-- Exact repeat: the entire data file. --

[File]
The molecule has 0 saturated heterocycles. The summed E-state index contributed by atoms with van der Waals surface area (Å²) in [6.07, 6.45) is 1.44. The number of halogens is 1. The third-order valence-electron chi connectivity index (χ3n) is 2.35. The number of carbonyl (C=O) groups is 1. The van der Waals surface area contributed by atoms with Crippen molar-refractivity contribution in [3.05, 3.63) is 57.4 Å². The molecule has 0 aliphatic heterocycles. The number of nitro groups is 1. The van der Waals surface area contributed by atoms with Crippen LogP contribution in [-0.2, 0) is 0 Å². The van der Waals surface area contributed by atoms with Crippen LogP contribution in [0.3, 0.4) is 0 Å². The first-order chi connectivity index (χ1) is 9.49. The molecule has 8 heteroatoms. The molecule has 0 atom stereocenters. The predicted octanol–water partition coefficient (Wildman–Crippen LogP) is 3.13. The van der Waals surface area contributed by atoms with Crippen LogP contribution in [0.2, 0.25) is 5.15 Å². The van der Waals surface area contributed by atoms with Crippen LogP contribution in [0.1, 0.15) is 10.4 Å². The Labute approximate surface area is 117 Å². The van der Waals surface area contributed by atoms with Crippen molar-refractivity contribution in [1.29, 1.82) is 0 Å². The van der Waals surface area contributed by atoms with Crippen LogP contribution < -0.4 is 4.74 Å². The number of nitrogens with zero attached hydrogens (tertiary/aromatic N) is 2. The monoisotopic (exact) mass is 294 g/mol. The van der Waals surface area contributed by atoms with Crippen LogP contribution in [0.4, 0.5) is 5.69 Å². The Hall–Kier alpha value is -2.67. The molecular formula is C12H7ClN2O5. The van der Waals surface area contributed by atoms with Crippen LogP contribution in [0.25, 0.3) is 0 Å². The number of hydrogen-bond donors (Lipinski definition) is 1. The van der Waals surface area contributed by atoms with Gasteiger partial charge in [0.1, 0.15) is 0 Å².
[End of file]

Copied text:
The molecule has 0 saturated heterocycles. The summed E-state index contributed by atoms with van der Waals surface area (Å²) in [6.07, 6.45) is 1.44. The number of halogens is 1. The third-order valence-electron chi connectivity index (χ3n) is 2.35. The number of carbonyl (C=O) groups is 1. The van der Waals surface area contributed by atoms with Crippen molar-refractivity contribution in [3.05, 3.63) is 57.4 Å². The molecule has 0 aliphatic heterocycles. The number of nitro groups is 1. The van der Waals surface area contributed by atoms with Crippen LogP contribution in [-0.2, 0) is 0 Å². The van der Waals surface area contributed by atoms with Crippen LogP contribution in [0.3, 0.4) is 0 Å². The first-order chi connectivity index (χ1) is 9.49. The molecule has 8 heteroatoms. The molecule has 0 atom stereocenters. The predicted octanol–water partition coefficient (Wildman–Crippen LogP) is 3.13. The van der Waals surface area contributed by atoms with Crippen LogP contribution in [0.2, 0.25) is 5.15 Å². The van der Waals surface area contributed by atoms with Crippen LogP contribution in [0.1, 0.15) is 10.4 Å². The Labute approximate surface area is 117 Å². The van der Waals surface area contributed by atoms with Crippen molar-refractivity contribution in [1.29, 1.82) is 0 Å². The van der Waals surface area contributed by atoms with Crippen LogP contribution < -0.4 is 4.74 Å². The number of nitrogens with zero attached hydrogens (tertiary/aromatic N) is 2. The monoisotopic (exact) mass is 294 g/mol. The van der Waals surface area contributed by atoms with Crippen LogP contribution in [0.4, 0.5) is 5.69 Å². The Hall–Kier alpha value is -2.67. The molecular formula is C12H7ClN2O5. The van der Waals surface area contributed by atoms with Crippen LogP contribution in [0.25, 0.3) is 0 Å². The number of hydrogen-bond donors (Lipinski definition) is 1. The van der Waals surface area contributed by atoms with Gasteiger partial charge in [0.1, 0.15) is 0 Å².